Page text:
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Zaunbrecher v. Wiley

United States District Court, Middle District of Louisiana

March 4, 2015

CARMON ZAUNBRECHER, ET AL.
v.
SHERIFF JEFFREY F. WILEY, ET AL.

RULING AND ORDER

JOHN W. DEGRAVELLES, JUDGE

This matter comes before the Court on two Rule 12(b)(6) motions (R.Docs. 80 and 107) filed by Defendant Ascension Parish. After the parish filed the first motion, the Plaintiffs Carmon Zaunbrecher, Rachel Zaubrecher and Trevor Zaunbrecher, individually and on behalf of their deceased father, Jamie Zaunbrecher (collectively “Plaintiffs, ”) filed Plaintiffs’ Fifth Amended and Supplemental Complaint (R.Doc. 97). Defendant Ascension Parish then filed the second Rule 12(b)(6) Motion (R.Doc. 107), and, “ in an abundance of caution, the Parish adopt[ed] and incorporate[d] all law and argument as asserted in its original Rule 12(b)(6) Motion to Dismiss [Doc. 80].” Plaintiffs then filed an opposition to the second motion to dismiss. (R.Doc. 111). No reply has been filed. Oral argument is not necessary.

Considering the law and facts pled, Defendants’ motions are denied.

I. Rule 12(b)(6) Standard

In Thompson v. City of Waco, Texas, 764 F.3d 500 (5th Cir.2014), the Fifth Circuit recently summarized the Rule 12(b)(6) standard as thus:

We accept all well-pleaded facts as true and view all facts in the light most favorable to the plaintiff. We need not, however, accept the plaintiff's legal conclusions as true. To survive dismissal, a plaintiff must plead enough facts to state a claim to relief that is plausible on its face. A claim has facial plausibility when the plaintiff pleads factual content that allows the court to draw the reasonable inference that the defendant is liable for the misconduct alleged.

*4 Id. at 502–503 (internal citations and quotations omitted). The court’s duty is “to determine whether the plaintiff stated a legally cognizable claim that is plausible, not to evaluate the plaintiff's likelihood of success.” Id.at 503.

II. Discussion

A. Section 1983 Liability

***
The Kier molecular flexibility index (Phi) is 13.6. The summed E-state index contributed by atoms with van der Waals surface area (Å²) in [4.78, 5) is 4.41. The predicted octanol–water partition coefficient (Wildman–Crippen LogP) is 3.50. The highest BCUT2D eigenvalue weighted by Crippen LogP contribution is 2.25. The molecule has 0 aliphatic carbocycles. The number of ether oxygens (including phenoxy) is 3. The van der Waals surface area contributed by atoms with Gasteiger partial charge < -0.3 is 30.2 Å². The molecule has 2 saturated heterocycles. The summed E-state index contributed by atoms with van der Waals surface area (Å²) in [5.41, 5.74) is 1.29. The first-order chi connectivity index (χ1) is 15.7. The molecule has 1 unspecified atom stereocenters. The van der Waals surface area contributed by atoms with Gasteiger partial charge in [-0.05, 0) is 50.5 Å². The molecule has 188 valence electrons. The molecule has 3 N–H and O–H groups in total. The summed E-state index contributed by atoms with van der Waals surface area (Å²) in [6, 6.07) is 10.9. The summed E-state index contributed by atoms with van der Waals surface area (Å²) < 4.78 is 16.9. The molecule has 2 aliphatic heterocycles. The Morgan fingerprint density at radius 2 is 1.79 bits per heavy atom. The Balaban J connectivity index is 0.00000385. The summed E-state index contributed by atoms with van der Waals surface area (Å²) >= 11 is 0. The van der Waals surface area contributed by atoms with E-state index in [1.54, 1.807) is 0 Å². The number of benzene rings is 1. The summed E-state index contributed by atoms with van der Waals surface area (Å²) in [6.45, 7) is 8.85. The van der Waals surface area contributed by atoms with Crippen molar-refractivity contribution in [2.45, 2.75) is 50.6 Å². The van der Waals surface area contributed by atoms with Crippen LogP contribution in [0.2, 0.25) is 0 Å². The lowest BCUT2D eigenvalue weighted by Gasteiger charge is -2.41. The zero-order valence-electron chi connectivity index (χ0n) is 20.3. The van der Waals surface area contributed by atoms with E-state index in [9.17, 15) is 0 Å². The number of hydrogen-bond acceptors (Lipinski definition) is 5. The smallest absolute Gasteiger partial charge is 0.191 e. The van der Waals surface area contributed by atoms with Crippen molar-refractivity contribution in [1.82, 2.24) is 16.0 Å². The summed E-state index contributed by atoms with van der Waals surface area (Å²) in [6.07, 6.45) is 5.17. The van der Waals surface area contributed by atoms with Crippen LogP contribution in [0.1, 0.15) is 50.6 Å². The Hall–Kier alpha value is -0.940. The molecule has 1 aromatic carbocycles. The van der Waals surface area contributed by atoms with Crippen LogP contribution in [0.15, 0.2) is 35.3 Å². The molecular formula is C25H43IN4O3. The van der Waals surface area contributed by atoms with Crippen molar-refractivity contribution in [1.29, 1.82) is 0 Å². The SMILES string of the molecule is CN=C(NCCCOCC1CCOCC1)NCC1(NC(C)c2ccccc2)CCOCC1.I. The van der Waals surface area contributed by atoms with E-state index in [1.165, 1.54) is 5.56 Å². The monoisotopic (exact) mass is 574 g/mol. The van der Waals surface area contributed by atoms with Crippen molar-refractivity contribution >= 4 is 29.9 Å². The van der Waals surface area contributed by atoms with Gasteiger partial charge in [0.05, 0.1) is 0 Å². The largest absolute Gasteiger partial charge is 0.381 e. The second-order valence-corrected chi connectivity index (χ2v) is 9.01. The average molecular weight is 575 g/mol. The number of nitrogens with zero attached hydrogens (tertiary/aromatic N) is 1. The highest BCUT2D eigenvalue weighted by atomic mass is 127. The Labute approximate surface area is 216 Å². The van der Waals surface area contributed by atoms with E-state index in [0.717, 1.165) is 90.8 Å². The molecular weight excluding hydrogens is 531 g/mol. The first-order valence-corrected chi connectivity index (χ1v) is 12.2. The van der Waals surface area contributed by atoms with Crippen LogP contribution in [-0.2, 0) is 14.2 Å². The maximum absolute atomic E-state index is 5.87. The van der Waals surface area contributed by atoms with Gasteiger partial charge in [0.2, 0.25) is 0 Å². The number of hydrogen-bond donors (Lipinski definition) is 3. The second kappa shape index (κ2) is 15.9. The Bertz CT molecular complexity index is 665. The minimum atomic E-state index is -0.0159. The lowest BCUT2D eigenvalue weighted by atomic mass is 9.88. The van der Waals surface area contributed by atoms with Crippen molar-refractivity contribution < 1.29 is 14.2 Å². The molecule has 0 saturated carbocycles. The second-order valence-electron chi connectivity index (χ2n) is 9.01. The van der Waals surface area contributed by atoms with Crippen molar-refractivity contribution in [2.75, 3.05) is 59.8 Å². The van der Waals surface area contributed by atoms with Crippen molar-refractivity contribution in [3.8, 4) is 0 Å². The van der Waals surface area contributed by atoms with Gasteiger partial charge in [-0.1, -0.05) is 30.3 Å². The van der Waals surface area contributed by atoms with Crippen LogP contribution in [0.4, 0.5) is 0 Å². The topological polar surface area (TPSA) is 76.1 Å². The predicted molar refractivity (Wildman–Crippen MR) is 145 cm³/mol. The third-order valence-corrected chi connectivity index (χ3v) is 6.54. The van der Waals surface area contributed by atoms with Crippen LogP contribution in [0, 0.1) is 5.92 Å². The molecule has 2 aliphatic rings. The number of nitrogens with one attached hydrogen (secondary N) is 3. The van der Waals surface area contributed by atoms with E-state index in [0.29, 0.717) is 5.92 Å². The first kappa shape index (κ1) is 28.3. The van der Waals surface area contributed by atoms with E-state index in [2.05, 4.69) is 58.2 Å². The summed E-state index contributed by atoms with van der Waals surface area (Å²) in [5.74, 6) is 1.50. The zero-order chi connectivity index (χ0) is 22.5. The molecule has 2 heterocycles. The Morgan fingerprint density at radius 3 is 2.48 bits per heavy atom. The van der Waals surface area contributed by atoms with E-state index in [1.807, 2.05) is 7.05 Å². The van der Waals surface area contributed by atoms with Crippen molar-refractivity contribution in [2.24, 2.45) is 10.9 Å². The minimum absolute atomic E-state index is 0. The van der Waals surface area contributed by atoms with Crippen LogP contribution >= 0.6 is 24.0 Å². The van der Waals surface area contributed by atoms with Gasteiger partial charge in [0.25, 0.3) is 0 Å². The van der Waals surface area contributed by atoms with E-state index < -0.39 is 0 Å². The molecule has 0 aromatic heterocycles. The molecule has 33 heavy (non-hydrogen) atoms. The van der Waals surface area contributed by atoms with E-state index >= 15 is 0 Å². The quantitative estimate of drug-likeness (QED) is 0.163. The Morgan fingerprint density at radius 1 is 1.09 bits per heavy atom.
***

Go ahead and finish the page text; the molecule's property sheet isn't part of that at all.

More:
“It is … settled, after Monell v. Department of Social Services, [436 U.S. 658, 694, 98 S.Ct. 2018, 2037, 56 L.Ed.2d 611 (1978)], that cities, counties, and other local government entities … are suable as persons under certain circumstances.” 1 Sheldon H. Nahmod, Civil Rights & Civil Liberties Litigation: The Law of Section 1983 § 1:16 (Sept. 2014). With respect to holding a municipality liable under section 1983, the Fifth Circuit has explained:

Under the decisions of the Supreme Court and this court, municipal liability under section 1983 requires proof of three elements: a policymaker; an official policy; and a violation of constitutional rights whose ‘moving force’ is the policy or custom. [Monell v. Dep't. of Social Services, 436 U.S. 658, 694, 98 S.Ct. 2018, 2037, 56 L.Ed.2d 611 (1978)] and later decisions reject municipal liability predicated on respondeat superior, because the text of section 1983 will not bear such a reading. Consequently, the unconstitutional conduct must be directly attributable to the municipality through some sort of official action or imprimatur; isolated unconstitutional actions by municipal employees will almost never trigger liability. The three attribution principles identified here-a policymaker, an official policy and the “moving force” of the policy-are necessary to distinguish individual violations perpetrated by local government employees from those that can be fairly identified as actions of the government itself.

Piotrowski v. City of Houston, 237 F.3d 567, 578 (5th Cir. 2001) (citations omitted). See also Valle v. City of Houston, 613 F.3d 536, 541-542 (5th Cir. 2010) (To establish municipal liability under § 1983, a plaintiff must show the deprivation of a federally protected right caused by action taken ‘pursuant to an official municipal policy.’ … A plaintiff must identify: “(1) an official policy (or custom), of which (2) a policymaker can be charged with actual or constructive knowledge, and (3) a constitutional violation whose ‘moving force’ is that policy or custom.”) (citations omitted).

Plaintiffs have satisfied the policymaker requirement. The Fifth Circuit has explained: “Actual or constructive knowledge of [a] custom must be attributable to the governing body of the municipality or to an official to whom that body has delegated policy-making authority.” Piotrowski, 237 F.3d at 579 (quoting Webster v. City of Houston, 735 F.2d 838, 842 (5th Cir. 1984) (en banc)). Further, “[m]unicipal liability attaches only where the decisionmaker possesses final authority to establish municipal policy with respect to the action ordered. (citation omitted). Whether an official possesses final policymaking authority for purposes of municipal liability is a question of state and local law.” Valle, 613 F.3d at 542.

Here, the Plaintiffs have alleged in their original Complaint that, “upon information and belief therein [sic], [SHERIFF] WILEY has created a policy or custom under which unconstitutional practices occur and/or he has actual and/or constructive knowledge of the policy and custom of his deputies and persons within his control to disregard inmates constitutional rights…” (R.Doc. 1, ¶ 17). Plaintiffs reiterated all allegations set forth in their Original Complaint in their Fifth Amended and Supplemental Complaint. ...


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